Unilateral scrapping of '53 armistice illegal: U.N.

Pyongyang vows to target frontline S. Korean island


North Korea leader Kim Jong Un threatened to “wipe out” a South Korean island as Pyongyang came under new economic and diplomatic fire Tuesday from U.S. sanctions and U.N. charges of gross rights abuses.

Military tensions on the Korean Peninsula have risen to their highest level for years, with the communist state under the youthful Kim threatening nuclear war in response to United Nations sanctions imposed after it conducted its third atomic test last month.

It has also announced its unilateral shredding of the 60-year-old Korean War armistice and nonaggression pacts with Seoul in protest at a joint South Korean-U.S. military exercise that began Monday.

A U.N. spokesman, however, said that Pyongyang cannot unilaterally dissolve the armistice, which is still valid. Seoul also refused to recognize the move Tuesday.

“Unilateral abrogation or termination of the armistice agreement is not allowed under its regulations or according to international law,” South Korean Foreign Ministry spokesman Cho Tai Young told reporters.

While most of the North’s statements have been dismissed as rhetorical bluster, the latest threat to the border island of Baengnyeong, which has around 5,000 civilian residents, appears credible and carries the weight of precedent.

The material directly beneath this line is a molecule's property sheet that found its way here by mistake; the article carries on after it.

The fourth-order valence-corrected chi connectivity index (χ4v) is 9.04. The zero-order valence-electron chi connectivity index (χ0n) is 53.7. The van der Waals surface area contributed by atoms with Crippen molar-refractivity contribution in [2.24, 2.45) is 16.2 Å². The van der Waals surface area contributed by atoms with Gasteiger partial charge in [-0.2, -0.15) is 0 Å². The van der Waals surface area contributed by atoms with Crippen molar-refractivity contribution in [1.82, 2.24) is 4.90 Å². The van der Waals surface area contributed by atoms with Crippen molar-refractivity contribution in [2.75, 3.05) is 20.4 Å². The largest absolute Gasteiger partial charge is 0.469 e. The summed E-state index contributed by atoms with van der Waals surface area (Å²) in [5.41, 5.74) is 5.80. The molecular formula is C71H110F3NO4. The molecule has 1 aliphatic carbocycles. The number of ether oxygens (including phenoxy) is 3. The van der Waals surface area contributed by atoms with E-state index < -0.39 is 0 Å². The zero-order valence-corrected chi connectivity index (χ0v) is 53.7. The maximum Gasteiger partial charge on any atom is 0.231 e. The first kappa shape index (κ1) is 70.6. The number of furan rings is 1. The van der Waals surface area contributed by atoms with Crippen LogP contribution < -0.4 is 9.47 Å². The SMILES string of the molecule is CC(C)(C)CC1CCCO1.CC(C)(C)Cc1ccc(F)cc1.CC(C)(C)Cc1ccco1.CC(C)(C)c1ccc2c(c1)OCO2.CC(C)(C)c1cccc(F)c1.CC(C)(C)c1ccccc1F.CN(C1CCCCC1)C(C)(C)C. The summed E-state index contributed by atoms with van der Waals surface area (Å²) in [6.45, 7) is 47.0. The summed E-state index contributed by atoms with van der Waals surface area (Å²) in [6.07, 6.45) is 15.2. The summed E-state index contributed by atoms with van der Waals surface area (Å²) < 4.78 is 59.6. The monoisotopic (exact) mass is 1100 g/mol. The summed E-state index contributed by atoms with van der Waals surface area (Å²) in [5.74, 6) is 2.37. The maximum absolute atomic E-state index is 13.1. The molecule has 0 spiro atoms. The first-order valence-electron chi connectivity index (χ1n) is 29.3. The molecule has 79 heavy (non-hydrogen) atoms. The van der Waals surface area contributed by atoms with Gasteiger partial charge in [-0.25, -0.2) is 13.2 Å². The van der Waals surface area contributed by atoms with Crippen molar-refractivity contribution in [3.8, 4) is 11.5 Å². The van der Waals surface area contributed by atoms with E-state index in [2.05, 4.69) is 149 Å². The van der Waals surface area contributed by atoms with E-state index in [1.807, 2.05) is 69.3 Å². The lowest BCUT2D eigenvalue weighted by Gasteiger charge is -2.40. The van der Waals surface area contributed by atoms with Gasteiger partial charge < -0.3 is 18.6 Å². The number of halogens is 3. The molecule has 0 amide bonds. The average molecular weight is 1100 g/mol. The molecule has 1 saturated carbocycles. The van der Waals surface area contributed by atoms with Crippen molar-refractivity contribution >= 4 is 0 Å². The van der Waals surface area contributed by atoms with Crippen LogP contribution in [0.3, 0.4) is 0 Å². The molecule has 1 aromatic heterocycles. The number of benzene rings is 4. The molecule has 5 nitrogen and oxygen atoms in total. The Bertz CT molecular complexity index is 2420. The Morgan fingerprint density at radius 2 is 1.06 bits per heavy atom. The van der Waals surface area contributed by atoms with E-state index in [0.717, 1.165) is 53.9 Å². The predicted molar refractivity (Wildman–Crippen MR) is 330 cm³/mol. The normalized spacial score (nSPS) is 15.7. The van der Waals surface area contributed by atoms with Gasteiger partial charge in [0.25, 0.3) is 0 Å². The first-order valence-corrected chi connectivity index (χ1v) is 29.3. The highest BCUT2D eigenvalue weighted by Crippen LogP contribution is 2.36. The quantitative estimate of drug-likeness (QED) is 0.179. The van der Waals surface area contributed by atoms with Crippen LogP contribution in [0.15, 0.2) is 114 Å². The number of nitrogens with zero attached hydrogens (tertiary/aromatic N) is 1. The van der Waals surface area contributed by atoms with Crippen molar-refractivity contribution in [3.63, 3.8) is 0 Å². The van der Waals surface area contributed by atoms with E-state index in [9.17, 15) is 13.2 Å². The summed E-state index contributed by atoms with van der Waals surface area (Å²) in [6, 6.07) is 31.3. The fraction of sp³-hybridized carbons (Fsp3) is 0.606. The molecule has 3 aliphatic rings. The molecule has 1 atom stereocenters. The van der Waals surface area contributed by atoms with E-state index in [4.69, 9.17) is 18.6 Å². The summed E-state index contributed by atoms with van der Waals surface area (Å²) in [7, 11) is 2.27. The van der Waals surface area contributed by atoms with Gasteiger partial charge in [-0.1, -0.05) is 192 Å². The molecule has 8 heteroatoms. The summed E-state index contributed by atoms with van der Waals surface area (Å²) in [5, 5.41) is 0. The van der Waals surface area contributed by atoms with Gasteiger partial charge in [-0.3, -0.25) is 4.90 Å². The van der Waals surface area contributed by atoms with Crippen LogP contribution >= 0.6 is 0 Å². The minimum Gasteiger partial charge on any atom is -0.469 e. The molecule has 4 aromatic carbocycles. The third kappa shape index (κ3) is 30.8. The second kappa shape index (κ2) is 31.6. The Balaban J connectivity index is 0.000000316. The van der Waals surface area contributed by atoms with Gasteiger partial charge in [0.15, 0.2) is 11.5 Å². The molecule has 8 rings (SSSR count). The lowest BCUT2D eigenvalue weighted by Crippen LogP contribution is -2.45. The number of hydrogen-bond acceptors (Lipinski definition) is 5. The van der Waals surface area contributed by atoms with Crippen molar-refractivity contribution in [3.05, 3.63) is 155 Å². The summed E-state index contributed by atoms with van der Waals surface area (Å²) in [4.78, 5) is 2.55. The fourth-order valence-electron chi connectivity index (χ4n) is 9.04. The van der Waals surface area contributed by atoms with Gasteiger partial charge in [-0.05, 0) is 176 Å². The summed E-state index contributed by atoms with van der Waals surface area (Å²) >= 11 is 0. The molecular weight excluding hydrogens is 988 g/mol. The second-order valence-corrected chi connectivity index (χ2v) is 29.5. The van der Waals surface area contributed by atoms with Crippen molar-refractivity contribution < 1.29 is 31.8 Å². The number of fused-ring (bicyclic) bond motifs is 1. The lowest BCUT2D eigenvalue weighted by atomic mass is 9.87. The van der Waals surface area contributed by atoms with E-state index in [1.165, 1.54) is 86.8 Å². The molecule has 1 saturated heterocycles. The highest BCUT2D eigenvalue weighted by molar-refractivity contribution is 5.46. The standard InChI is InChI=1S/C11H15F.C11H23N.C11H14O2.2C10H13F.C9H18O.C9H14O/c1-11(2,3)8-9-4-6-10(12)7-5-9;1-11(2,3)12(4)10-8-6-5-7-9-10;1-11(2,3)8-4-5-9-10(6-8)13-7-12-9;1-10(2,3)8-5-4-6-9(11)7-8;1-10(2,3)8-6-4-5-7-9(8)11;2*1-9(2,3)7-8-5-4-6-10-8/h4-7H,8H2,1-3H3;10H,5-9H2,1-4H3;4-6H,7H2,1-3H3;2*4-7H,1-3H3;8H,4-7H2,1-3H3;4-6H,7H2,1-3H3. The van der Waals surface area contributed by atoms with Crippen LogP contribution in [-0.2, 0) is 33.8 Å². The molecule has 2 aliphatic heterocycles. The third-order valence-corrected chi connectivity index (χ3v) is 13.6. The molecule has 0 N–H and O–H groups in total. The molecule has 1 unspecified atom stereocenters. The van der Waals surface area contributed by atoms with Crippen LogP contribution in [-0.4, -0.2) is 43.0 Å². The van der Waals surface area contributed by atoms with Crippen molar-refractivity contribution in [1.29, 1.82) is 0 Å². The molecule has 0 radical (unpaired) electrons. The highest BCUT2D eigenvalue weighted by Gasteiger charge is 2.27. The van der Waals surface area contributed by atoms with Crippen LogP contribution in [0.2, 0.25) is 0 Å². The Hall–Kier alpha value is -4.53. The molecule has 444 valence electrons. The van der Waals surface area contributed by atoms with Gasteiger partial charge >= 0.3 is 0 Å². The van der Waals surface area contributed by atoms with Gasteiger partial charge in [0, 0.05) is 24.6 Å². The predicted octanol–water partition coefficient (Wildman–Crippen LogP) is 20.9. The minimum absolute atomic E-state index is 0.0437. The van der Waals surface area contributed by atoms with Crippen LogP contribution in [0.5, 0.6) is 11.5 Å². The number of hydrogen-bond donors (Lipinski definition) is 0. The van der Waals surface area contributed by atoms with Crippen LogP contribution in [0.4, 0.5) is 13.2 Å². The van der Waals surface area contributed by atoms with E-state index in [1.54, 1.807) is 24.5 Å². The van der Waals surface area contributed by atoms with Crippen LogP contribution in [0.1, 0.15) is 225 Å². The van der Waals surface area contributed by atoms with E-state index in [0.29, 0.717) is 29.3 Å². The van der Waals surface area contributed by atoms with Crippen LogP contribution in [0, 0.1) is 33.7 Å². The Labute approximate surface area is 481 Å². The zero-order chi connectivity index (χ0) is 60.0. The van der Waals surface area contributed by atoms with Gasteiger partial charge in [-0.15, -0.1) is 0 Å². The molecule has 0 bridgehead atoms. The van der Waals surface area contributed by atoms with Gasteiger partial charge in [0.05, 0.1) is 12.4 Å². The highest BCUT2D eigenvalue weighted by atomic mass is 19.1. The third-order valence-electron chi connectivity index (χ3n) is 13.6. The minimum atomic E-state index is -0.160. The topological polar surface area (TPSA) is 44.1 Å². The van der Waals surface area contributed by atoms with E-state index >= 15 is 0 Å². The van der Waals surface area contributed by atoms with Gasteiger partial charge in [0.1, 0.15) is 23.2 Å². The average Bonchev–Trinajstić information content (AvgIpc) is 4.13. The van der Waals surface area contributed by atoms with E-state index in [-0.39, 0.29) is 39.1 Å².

In 2010, the South Korean Navy vessel Cheonan was sunk in the area of Baengnyeong with the loss of 46 lives, and later that year North Korea shelled the nearby island of Yeonpyeong, killing four people.

On a visit Monday to frontline artillery units, Jong Un briefed officers on their mission “to strike and wipe out the enemies” on Baengnyeong and turn the island into a “sea of fire.”

“Once an order is issued, you should break the waists of the crazy enemies, totally cut their windpipes and thus clearly show them what a real war is like,” Kim was quoted as saying by the Korean Central News Agency.

Kim Young Gu, an administrative official on Baengnyeong, said civilian emergency shelters on the island have been fully stocked and all village councils put on high alert.

“It’s not like there’s a mass exodus of panicked islanders to the mainland. But to be honest with you, we’re a bit scared,” he said by telephone.

The disputed sea border off the west coast was the scene of deadly naval clashes in 1999, 2002 and 2009.

Residents on a number of frontline islands have reportedly taken to sleeping in their clothes in preparation for a nighttime alert.

Rodman, Kim to vacation


The odd couple is getting odder: first, Dennis Rodman and North Korean leader Kim Jong Un take in a hoops game side by side. Now, they’re reportedly planning a holiday together.

The retired and flamboyant 51-year-old, who announced the vacation plan Monday, became the most high-profile American to meet Kim, doing so during a recent trip to Pyongyang that came against a backdrop of increased North Korean saber-rattling on the peninsula.

In brief comments to the KXJB local television station in Fargo, North Dakota, Rodman described Kim as a friend.

“I don’t condone what he does, but he’s my friend,” Rodman told a reporter. But, asked if he planned to return to North Korea, Rodman replied: “Yes I will. In August. I’m vacationing with him.”

  • Jack

    Dennis Oddman should go to that island and wait for the shelling along side his friend Mr.Un.